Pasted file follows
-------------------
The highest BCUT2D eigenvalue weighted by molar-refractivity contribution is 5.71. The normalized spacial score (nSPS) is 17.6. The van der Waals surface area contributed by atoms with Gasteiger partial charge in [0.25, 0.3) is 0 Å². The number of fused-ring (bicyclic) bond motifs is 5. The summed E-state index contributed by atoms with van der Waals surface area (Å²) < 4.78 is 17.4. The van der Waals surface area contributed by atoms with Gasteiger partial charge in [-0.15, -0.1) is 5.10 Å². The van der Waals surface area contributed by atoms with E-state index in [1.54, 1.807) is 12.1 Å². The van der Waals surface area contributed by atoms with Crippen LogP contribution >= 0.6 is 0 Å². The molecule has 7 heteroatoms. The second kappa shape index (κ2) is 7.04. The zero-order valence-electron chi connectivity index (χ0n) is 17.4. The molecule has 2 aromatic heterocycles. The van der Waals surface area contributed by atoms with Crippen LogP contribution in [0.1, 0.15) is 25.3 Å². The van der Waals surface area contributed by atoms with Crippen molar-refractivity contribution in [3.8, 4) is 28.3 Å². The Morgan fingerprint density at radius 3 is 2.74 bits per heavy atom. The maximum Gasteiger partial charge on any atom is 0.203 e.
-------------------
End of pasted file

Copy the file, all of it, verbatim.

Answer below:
The highest BCUT2D eigenvalue weighted by molar-refractivity contribution is 5.71. The normalized spacial score (nSPS) is 17.6. The van der Waals surface area contributed by atoms with Gasteiger partial charge in [0.25, 0.3) is 0 Å². The number of fused-ring (bicyclic) bond motifs is 5. The summed E-state index contributed by atoms with van der Waals surface area (Å²) < 4.78 is 17.4. The van der Waals surface area contributed by atoms with Gasteiger partial charge in [-0.15, -0.1) is 5.10 Å². The van der Waals surface area contributed by atoms with E-state index in [1.54, 1.807) is 12.1 Å². The van der Waals surface area contributed by atoms with Crippen LogP contribution >= 0.6 is 0 Å². The molecule has 7 heteroatoms. The second kappa shape index (κ2) is 7.04. The zero-order valence-electron chi connectivity index (χ0n) is 17.4. The molecule has 2 aromatic heterocycles. The van der Waals surface area contributed by atoms with Crippen LogP contribution in [0.1, 0.15) is 25.3 Å². The van der Waals surface area contributed by atoms with Crippen molar-refractivity contribution in [3.8, 4) is 28.3 Å². The Morgan fingerprint density at radius 3 is 2.74 bits per heavy atom. The maximum Gasteiger partial charge on any atom is 0.203 e.